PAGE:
Britney Schmidt

UT scientists are designing a mission to Europa, one of the moons of Jupiter, to test theories that the moon’s large supply of liquid water might contain life.

Scientists Don Blankenship, Britney Schmidt and Krista Soderlund have developed a blueprint for a prospective NASA lander mission to Europa. Lander missions involve sending unmanned spacecrafts to the surface of a planet in order to collect geologic data as well as other information. The concept was developed to investigate the moon’s potential to support life.

Soderlund, a postdoctoral fellow at the University’s Institute for Geophysics, said the mission was designed so scientists can examine Europa’s potential for sustaining life.

“The primary science objectives and investigations are to understand the habitability of Europa’s ocean through composition and chemistry,” Soderlund said.

The highest priority of the lander mission concept is to answer questions about the chemical makeup of the ice surrounding Jupiter’s global ocean, Soderlund said. NASA’s Galileo mission, which explored the moons of Jupiter in the ‘90s, collected strong evidence indicating the possibility of a deep water ocean beneath the moon’s surface.

Blankenship, a senior research scientist at the institute, said the lander mission will focus on gathering specifics about the ice.

“[The objective is] to characterize the local thickness, heterogeneity and dynamics of any ice and water layers,” Blankenship said.

To characterize the dynamics of the ice and water layers, the scientists must create the lander mission to measure the seismicity and induced magnetic fields and to characterize the surface geology by obtaining high resolution images, Soderlund said. 

The trio has been at the forefront of developing the project to explore Europa. Schmidt, a former postdoctoral fellow at the institute and current assistant professor at the Georgia Institute of Technology, said landing on Jupiter’s moon would provide valuable information that is impossible to gather from a distance.

“[The mission] would create science opportunities that could not be achieved through flyby or orbital remote sensing, with direct relevance to Europa’s potential habitability,” Schmidt said.

Schmidt said the trio discussed the suggested science objectives and investigations for a Europa lander mission, along with a model planning payload of instruments that could address specific objectives. In discussions, the trio summarized the science of a Europa lander concept, as developed by the NASA-commissioned Science Definition Team.

Currently, the three scientists working to plan specifics for the mission to ensure the spacecraft will be prepared to gather evidence upon landing.

Projects in Antarctica by UT researchers in the Institute for Geophysics could be affected by a summary of plans released by the National Science Foundation to improve research and facilities in the United States Antarctic Program.

The National Science Foundation released the report, “More and Better Science in Antarctica Through Increased Logistical Effectiveness,” last week as a response to ten recommendations made by the U.S. Air Force Blue Ribbon Panel. The panel was put in place to conduct an independent review of policy and advise the agency on how to improve its logistical capabilities.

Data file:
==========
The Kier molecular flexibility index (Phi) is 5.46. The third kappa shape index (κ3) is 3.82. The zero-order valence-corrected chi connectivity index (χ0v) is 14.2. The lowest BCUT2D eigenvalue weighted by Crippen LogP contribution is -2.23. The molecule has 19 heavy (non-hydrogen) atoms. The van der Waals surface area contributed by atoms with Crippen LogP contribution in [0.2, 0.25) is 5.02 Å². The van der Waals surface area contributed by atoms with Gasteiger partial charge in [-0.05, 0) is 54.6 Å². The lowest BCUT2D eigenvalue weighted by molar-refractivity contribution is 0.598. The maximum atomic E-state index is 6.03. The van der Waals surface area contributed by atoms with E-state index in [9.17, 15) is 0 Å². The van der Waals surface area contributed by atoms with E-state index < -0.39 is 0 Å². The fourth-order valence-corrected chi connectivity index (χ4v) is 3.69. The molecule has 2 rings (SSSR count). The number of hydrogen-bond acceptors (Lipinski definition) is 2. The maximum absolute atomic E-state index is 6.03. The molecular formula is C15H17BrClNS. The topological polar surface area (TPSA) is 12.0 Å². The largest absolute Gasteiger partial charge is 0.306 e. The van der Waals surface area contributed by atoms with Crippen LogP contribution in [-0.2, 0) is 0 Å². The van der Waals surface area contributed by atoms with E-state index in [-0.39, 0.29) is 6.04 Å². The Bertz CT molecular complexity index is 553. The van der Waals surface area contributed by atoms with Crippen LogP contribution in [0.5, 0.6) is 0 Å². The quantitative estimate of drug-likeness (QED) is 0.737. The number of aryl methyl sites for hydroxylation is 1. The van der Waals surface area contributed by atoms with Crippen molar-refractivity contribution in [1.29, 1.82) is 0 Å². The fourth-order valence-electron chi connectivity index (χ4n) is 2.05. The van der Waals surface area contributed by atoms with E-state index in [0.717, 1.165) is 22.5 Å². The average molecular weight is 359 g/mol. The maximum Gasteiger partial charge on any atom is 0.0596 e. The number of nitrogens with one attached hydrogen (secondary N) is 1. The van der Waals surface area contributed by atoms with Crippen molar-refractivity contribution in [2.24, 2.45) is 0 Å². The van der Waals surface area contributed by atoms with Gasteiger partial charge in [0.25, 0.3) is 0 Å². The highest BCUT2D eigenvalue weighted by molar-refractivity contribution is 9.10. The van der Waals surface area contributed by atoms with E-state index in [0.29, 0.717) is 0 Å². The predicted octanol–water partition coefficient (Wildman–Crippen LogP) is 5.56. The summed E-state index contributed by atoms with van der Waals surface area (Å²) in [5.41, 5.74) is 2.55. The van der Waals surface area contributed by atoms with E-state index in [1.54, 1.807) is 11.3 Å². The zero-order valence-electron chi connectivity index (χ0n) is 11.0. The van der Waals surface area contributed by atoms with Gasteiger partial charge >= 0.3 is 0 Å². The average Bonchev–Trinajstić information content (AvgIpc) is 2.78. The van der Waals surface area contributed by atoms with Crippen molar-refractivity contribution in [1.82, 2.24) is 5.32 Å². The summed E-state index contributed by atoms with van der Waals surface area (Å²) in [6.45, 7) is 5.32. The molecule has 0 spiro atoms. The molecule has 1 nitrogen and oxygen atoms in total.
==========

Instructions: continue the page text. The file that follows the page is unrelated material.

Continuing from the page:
UT Research scientist associate, Joseph MacGregor, said he understands why the foundation has chosen to take this approach given the challenging budget situation.

“Program managers and proposal review panels already consider the logistics burdens of proposal projects, although the latter group does so perhaps more indirectly than the former,” Macgregor said. “Reviewing the scientific merit of proposals is already a lot of work, so I’m concerned that requiring a more formal review of logistics costs will shift added burden to scientists if it is not implemented effectively.”

The report indicated the foundation has already begun implementing many of the cost-saving ideas proposed by the Blue Ribbon Panel. 

According to UT research scientist associate, Britney Schmidt, most of the logistical costs are for maintaining sites, which is necessary, and not due the impact of any one grant.

“Of course there are probably ways to cut back, but I think we’re in a climate of cutting for cutting’s sake, and at some point, you start cutting out the ability to do great science,” Schmidt said.

Representatives of the foundation are considering ways to reduce the size of its ice-equipped aircraft fleet, which has become costly. Schmidt said this year there were already too few flights scheduled for the C17 aircraft impacting everyone on site.

“This impacted everyone because science equipment was late, which can extend or prevent program operation,” Schmidt said. “By saving a few flights' cost, you might actually lose more money by having to have more people around the site for longer, or by having to have a second season for some programs that can’t finish their objectives. Or worse, not having the ability for programs to finish their objectives, which has all kinds of costs you might not be able to put on a line item.”

Forcing principal investigators and review panels to consider the cost effectiveness of their institution’s proposed work is concerning to senior research scientist Don Blankenship.

“There is no way an individual [principal investigators] can accommodate the full spectrum of these imperatives within a particular proposal and if we tried to address those issues there would be significant push back by our reviewers as well as the administrators overseeing the proposal process,” Blankenship said. “The bottom line here is that we will continue to propose work that is justifiably efficient within the NSF operational system as we understand it.”